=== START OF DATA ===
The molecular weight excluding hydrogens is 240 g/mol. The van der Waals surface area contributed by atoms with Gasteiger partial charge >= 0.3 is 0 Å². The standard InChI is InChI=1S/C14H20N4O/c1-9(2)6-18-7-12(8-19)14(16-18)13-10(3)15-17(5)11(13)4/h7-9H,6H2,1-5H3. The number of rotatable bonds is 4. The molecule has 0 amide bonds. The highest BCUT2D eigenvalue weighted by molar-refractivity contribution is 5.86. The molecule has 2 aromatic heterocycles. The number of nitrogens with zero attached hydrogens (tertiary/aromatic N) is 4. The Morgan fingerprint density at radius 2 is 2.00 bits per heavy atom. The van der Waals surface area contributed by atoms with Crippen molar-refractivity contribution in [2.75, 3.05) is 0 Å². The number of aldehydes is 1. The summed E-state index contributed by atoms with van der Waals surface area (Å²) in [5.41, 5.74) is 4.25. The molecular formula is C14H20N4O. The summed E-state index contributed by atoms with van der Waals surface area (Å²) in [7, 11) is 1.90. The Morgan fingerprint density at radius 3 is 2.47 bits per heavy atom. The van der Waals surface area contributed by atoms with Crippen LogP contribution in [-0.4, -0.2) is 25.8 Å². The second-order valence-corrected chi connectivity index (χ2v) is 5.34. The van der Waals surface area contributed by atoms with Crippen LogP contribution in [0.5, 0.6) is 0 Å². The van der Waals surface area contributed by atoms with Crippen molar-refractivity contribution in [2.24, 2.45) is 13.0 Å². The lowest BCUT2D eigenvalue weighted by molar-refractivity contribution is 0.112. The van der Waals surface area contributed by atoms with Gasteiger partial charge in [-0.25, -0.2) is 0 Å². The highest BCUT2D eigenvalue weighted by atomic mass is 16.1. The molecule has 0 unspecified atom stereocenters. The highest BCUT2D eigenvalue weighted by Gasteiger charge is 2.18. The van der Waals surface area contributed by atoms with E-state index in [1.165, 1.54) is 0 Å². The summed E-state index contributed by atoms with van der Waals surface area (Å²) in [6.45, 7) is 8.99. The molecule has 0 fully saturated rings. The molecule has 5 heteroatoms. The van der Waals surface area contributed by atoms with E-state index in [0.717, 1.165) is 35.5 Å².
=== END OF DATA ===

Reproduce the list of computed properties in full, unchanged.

The molecular weight excluding hydrogens is 240 g/mol. The van der Waals surface area contributed by atoms with Gasteiger partial charge >= 0.3 is 0 Å². The standard InChI is InChI=1S/C14H20N4O/c1-9(2)6-18-7-12(8-19)14(16-18)13-10(3)15-17(5)11(13)4/h7-9H,6H2,1-5H3. The number of rotatable bonds is 4. The molecule has 0 amide bonds. The highest BCUT2D eigenvalue weighted by molar-refractivity contribution is 5.86. The molecule has 2 aromatic heterocycles. The number of nitrogens with zero attached hydrogens (tertiary/aromatic N) is 4. The Morgan fingerprint density at radius 2 is 2.00 bits per heavy atom. The van der Waals surface area contributed by atoms with Crippen molar-refractivity contribution in [2.75, 3.05) is 0 Å². The number of aldehydes is 1. The summed E-state index contributed by atoms with van der Waals surface area (Å²) in [5.41, 5.74) is 4.25. The molecular formula is C14H20N4O. The summed E-state index contributed by atoms with van der Waals surface area (Å²) in [7, 11) is 1.90. The Morgan fingerprint density at radius 3 is 2.47 bits per heavy atom. The van der Waals surface area contributed by atoms with Crippen LogP contribution in [-0.4, -0.2) is 25.8 Å². The second-order valence-corrected chi connectivity index (χ2v) is 5.34. The van der Waals surface area contributed by atoms with Crippen LogP contribution in [0.5, 0.6) is 0 Å². The van der Waals surface area contributed by atoms with Crippen molar-refractivity contribution in [2.24, 2.45) is 13.0 Å². The lowest BCUT2D eigenvalue weighted by molar-refractivity contribution is 0.112. The van der Waals surface area contributed by atoms with Gasteiger partial charge in [-0.25, -0.2) is 0 Å². The highest BCUT2D eigenvalue weighted by atomic mass is 16.1. The molecule has 0 unspecified atom stereocenters. The highest BCUT2D eigenvalue weighted by Gasteiger charge is 2.18. The van der Waals surface area contributed by atoms with E-state index in [1.165, 1.54) is 0 Å². The summed E-state index contributed by atoms with van der Waals surface area (Å²) in [6.45, 7) is 8.99. The molecule has 0 fully saturated rings. The molecule has 5 heteroatoms. The van der Waals surface area contributed by atoms with E-state index in [0.717, 1.165) is 35.5 Å².